To get a sense of the immensity and horror of a battery cage facility, we have put together a guided photo tour of the Michael Foods factory in Le Sueur, Minnesota. Please be sure to read our background information on battery cage practices. Please note that we adhere to strict nonviolence and biosecurity guidelines when performing our investigations.
These are photos (ground and aerial) of the facility, which is approximately 345000 sq. feet. For comparison, it is roughly the same size end-to-end as the Mall of America. It consists of 12 barns to contain hens, each divided into two sheds, as well as food silos, offices, and an egg packing facility. The current population of the facility is over 1.6 million hens despite four of the sheds being empty.
Outside the farm you can find large piles of dead hens and manure. The facility has an overpowering acrid odor that can be smelled quite a distance away.
Inside a Shed
Sheds are approximately 100 yards long (the length of a football field) and windowless. One end of a shed has a wall made of large panels that can be opened to allow air in, while the other end consists of large fans that pull air through. These are used to control ventilation, temperature, and humidity.
A typical shed has 8-10 rows of cages separated by aisles only 32 inches wide, barely wide enough to walk down. Lighting in the sheds is minimal, and the lights are off for extended periods during forced molts. Very few hens are ever exposed to daylight.
Lighting, temperature, food, water, and egg collection are all under automatic control. Sheds are maintained by one or two people who do spot checks on hens and equipment. We have documentation of sheds holding more than 90,000 hens and with weekly mortality rates as high as 2.4%. A dozen or more loose hens may be found wandering around in search of water.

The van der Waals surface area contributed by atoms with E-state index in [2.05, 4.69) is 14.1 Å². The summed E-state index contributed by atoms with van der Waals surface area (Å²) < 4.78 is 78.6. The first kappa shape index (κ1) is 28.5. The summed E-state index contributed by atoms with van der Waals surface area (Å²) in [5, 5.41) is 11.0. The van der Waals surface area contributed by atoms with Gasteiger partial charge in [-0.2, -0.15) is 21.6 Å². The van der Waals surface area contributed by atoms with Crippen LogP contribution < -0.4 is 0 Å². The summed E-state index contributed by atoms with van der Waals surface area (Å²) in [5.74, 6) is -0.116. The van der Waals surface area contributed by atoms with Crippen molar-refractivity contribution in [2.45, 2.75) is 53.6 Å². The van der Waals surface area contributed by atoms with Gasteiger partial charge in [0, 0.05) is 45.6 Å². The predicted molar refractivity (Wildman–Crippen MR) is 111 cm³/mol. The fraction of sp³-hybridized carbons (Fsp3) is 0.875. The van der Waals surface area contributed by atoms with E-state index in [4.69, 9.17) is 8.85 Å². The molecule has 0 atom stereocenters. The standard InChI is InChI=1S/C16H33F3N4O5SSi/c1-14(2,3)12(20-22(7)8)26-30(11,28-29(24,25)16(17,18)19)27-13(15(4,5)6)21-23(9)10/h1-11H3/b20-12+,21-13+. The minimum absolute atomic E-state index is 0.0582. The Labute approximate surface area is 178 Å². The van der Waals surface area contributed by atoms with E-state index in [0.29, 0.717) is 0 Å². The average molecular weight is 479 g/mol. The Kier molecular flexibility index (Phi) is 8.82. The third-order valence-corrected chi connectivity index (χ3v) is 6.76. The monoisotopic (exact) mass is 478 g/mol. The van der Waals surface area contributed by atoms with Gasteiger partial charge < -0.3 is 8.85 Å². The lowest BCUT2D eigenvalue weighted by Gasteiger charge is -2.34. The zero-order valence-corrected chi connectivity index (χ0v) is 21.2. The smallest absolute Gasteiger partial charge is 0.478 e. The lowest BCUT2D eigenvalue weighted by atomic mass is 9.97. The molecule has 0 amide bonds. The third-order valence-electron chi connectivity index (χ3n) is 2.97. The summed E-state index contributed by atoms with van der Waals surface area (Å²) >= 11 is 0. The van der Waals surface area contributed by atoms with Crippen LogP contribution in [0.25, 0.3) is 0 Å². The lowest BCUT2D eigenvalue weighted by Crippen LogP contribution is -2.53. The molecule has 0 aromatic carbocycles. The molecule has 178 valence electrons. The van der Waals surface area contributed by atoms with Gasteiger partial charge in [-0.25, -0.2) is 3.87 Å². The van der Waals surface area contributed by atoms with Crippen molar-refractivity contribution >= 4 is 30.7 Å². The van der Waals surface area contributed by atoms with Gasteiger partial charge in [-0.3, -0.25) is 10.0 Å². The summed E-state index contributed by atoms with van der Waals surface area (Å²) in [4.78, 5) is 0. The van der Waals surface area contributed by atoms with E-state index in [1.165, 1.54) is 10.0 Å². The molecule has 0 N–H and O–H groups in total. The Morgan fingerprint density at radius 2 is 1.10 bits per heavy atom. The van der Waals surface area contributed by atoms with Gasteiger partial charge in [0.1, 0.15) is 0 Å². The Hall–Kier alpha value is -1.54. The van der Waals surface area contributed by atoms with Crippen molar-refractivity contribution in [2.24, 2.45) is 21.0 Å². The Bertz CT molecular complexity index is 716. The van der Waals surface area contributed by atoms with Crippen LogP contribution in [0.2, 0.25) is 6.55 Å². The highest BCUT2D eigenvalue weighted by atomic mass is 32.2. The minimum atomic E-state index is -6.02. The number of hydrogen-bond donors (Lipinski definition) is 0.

Down an Aisle
Standing in the middle of an aisle, either end vanishes in the distance. Each aisle is flanked by six tiers, each tier containing up to 240 cages. Each tier is serviced by multiple conveyors. One brings in food from the silos, one carries eggs to the packing plant, and another dumps manure in a holding pit at the of each shed.
To see into the lower tiers, you must get down on your hands and knees. To see into the upper tiers, you need a ladder. While the condition of all the hens we've seen is abysmal, those in the upper- and lowermost tiers were the worst.
Inside a Cage
Each cage is 19 inches wide, 20 inches deep, and 14 inches high and contain an average of 7.7 hens. We have seen as many as 12 birds packed in a single cage. In human terms, this would be roughly equivalent to putting 12 adults in a room a mere four feet square by five feet tall. Hens must climb over each other for access to food and water and weaker hens are frequently trampled to death.
Each cage has a floor made of wire mesh to allow droppings to fall onto the waste conveyor and is painful to stand or sit on. This floor is slanted so that eggs roll out onto to the egg conveyor. An electrified wire prevents hens from trying to reach their eggs when they have rolled out of the cage.
Bars in the front of the cage allow hens to reach their food, but many get themselves wedged between them, unable to free themselves. The top of the cage is formed by the waste removal conveyor for the tier above and hens sometimes get their heads caught in the rollers or between the wall and the roof. Hens that get trapped like this are often long dead and decomposing before they are noticed.